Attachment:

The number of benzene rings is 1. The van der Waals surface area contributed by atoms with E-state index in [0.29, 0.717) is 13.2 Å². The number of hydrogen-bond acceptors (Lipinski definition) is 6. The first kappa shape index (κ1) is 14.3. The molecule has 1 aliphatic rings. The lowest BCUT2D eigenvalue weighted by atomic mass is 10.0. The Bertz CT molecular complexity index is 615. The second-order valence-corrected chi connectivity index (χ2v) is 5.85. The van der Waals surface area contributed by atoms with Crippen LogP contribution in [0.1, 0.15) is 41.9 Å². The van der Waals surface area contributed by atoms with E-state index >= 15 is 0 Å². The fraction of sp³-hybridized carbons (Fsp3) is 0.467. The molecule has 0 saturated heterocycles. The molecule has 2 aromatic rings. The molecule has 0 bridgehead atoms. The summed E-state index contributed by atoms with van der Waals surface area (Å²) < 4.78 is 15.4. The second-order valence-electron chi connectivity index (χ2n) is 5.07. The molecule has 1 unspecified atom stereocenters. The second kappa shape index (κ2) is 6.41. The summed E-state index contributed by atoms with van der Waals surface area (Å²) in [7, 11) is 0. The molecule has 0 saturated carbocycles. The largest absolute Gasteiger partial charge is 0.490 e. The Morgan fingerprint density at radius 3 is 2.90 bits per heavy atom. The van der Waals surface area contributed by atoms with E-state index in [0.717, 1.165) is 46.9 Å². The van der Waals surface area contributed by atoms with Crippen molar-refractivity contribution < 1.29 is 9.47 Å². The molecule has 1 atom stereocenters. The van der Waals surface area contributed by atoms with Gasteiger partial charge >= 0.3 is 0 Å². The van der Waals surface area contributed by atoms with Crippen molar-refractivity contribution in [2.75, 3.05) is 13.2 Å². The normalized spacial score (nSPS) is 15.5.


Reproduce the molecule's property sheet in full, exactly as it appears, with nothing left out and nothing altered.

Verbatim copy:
The number of benzene rings is 1. The van der Waals surface area contributed by atoms with E-state index in [0.29, 0.717) is 13.2 Å². The number of hydrogen-bond acceptors (Lipinski definition) is 6. The first kappa shape index (κ1) is 14.3. The molecule has 1 aliphatic rings. The lowest BCUT2D eigenvalue weighted by atomic mass is 10.0. The Bertz CT molecular complexity index is 615. The second-order valence-corrected chi connectivity index (χ2v) is 5.85. The van der Waals surface area contributed by atoms with Crippen LogP contribution in [0.1, 0.15) is 41.9 Å². The van der Waals surface area contributed by atoms with E-state index >= 15 is 0 Å². The fraction of sp³-hybridized carbons (Fsp3) is 0.467. The molecule has 0 saturated heterocycles. The molecule has 2 aromatic rings. The molecule has 0 bridgehead atoms. The summed E-state index contributed by atoms with van der Waals surface area (Å²) < 4.78 is 15.4. The second-order valence-electron chi connectivity index (χ2n) is 5.07. The molecule has 1 unspecified atom stereocenters. The second kappa shape index (κ2) is 6.41. The summed E-state index contributed by atoms with van der Waals surface area (Å²) in [7, 11) is 0. The molecule has 0 saturated carbocycles. The largest absolute Gasteiger partial charge is 0.490 e. The Morgan fingerprint density at radius 3 is 2.90 bits per heavy atom. The van der Waals surface area contributed by atoms with E-state index in [0.717, 1.165) is 46.9 Å². The van der Waals surface area contributed by atoms with Crippen molar-refractivity contribution < 1.29 is 9.47 Å². The molecule has 1 atom stereocenters. The van der Waals surface area contributed by atoms with Gasteiger partial charge >= 0.3 is 0 Å². The van der Waals surface area contributed by atoms with Crippen molar-refractivity contribution in [2.75, 3.05) is 13.2 Å². The normalized spacial score (nSPS) is 15.5.